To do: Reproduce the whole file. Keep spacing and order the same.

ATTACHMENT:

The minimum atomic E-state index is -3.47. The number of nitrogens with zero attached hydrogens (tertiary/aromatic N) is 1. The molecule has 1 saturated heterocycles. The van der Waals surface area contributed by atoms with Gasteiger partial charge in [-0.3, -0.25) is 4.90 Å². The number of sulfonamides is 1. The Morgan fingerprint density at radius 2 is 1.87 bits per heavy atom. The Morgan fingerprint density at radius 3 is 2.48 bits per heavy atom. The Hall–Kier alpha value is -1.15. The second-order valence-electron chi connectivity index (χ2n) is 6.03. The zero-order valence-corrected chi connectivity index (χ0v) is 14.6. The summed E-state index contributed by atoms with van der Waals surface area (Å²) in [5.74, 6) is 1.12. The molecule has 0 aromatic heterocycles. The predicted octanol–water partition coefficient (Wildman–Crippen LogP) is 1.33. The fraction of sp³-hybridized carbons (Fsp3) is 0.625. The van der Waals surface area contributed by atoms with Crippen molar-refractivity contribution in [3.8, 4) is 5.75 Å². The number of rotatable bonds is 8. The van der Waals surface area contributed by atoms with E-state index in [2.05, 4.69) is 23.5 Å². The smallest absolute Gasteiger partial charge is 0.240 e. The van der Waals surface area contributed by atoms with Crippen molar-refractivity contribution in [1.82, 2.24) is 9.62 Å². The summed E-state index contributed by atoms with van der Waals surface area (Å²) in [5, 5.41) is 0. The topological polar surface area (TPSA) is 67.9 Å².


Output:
The minimum atomic E-state index is -3.47. The number of nitrogens with zero attached hydrogens (tertiary/aromatic N) is 1. The molecule has 1 saturated heterocycles. The van der Waals surface area contributed by atoms with Gasteiger partial charge in [-0.3, -0.25) is 4.90 Å². The number of sulfonamides is 1. The Morgan fingerprint density at radius 2 is 1.87 bits per heavy atom. The Morgan fingerprint density at radius 3 is 2.48 bits per heavy atom. The Hall–Kier alpha value is -1.15. The second-order valence-electron chi connectivity index (χ2n) is 6.03. The zero-order valence-corrected chi connectivity index (χ0v) is 14.6. The summed E-state index contributed by atoms with van der Waals surface area (Å²) in [5.74, 6) is 1.12. The molecule has 0 aromatic heterocycles. The predicted octanol–water partition coefficient (Wildman–Crippen LogP) is 1.33. The fraction of sp³-hybridized carbons (Fsp3) is 0.625. The van der Waals surface area contributed by atoms with Crippen molar-refractivity contribution in [3.8, 4) is 5.75 Å². The number of rotatable bonds is 8. The van der Waals surface area contributed by atoms with E-state index in [2.05, 4.69) is 23.5 Å². The smallest absolute Gasteiger partial charge is 0.240 e. The van der Waals surface area contributed by atoms with Crippen molar-refractivity contribution in [1.82, 2.24) is 9.62 Å². The summed E-state index contributed by atoms with van der Waals surface area (Å²) in [5, 5.41) is 0. The topological polar surface area (TPSA) is 67.9 Å².